Managers - meeting tips?

Discussion in 'Random Ramblings' started by booker81, Mar 27, 2011.

  1. booker81

    booker81 Redneck Tech Girl

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    Since you guys give me such good advise on my job stuff [​IMG] [​IMG] [​IMG]

    My TL has "given" me two meetings to either run or represent our department in. Both of them involve upper management, both are weekly status meetings. I have to run one that is regarding a new system we are creating and I'm testing. The second I have to represent our department and advise of status on testing for legal stuff.

    I'm not very good an doing these, but it is something I need to learn to do, and want to be better at. So far, I just research the status of all the issues and what's going on, and put that in an outline and go through it. It's doesn't seem to "flow" well, and well, again, I'm not very good at heading meetings. My TL knows this, and knows I would like to improve my meeting skills, and that's why she put these in my lap.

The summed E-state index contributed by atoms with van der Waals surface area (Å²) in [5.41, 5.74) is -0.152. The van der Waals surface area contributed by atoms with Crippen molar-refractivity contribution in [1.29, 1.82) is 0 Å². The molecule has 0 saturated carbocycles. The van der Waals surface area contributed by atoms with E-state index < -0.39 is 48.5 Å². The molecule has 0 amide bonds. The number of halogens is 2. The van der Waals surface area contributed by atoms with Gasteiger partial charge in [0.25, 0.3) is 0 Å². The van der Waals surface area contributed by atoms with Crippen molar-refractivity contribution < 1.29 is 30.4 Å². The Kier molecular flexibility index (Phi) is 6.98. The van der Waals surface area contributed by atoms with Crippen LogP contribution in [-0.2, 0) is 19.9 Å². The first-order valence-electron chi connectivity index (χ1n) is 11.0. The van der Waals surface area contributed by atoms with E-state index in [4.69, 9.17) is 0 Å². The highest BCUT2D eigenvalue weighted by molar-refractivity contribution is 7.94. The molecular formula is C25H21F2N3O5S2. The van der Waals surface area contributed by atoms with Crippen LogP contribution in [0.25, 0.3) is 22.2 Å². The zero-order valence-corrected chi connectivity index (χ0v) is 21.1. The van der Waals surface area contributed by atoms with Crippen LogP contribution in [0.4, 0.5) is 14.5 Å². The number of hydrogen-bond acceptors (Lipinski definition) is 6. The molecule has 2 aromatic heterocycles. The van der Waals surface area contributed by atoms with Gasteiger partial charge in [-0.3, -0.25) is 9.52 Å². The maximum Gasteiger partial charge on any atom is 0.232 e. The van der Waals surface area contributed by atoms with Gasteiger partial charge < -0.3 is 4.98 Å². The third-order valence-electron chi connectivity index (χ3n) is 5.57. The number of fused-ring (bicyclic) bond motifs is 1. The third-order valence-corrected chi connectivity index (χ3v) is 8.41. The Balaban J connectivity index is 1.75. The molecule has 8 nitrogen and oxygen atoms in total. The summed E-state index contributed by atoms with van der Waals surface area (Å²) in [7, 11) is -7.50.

So....any tips or ideas on how to run a meeting with confidence and flow? They are 5-10 people in the meetings, I'm probably the lowest on the pole of everyone in the room job wise, but they are all good people and I enjoy working with them. I usually have answers when asked a question, but I don't have the right layout to figure out what I should say so they don't have to question, if that makes sense.

    Any online resources that are good for coordinating meetings?

    Help?
     
  2. debilorrah

    debilorrah The Great Guru of Yap Premium Member

    I would start with an agenda that lists each point to be discussed and the person responsible for that task next to the item. Example:

    Random Trips/Section 15...........................................................D. Raymond

    ITS Phase II............................................................................... D. FLowers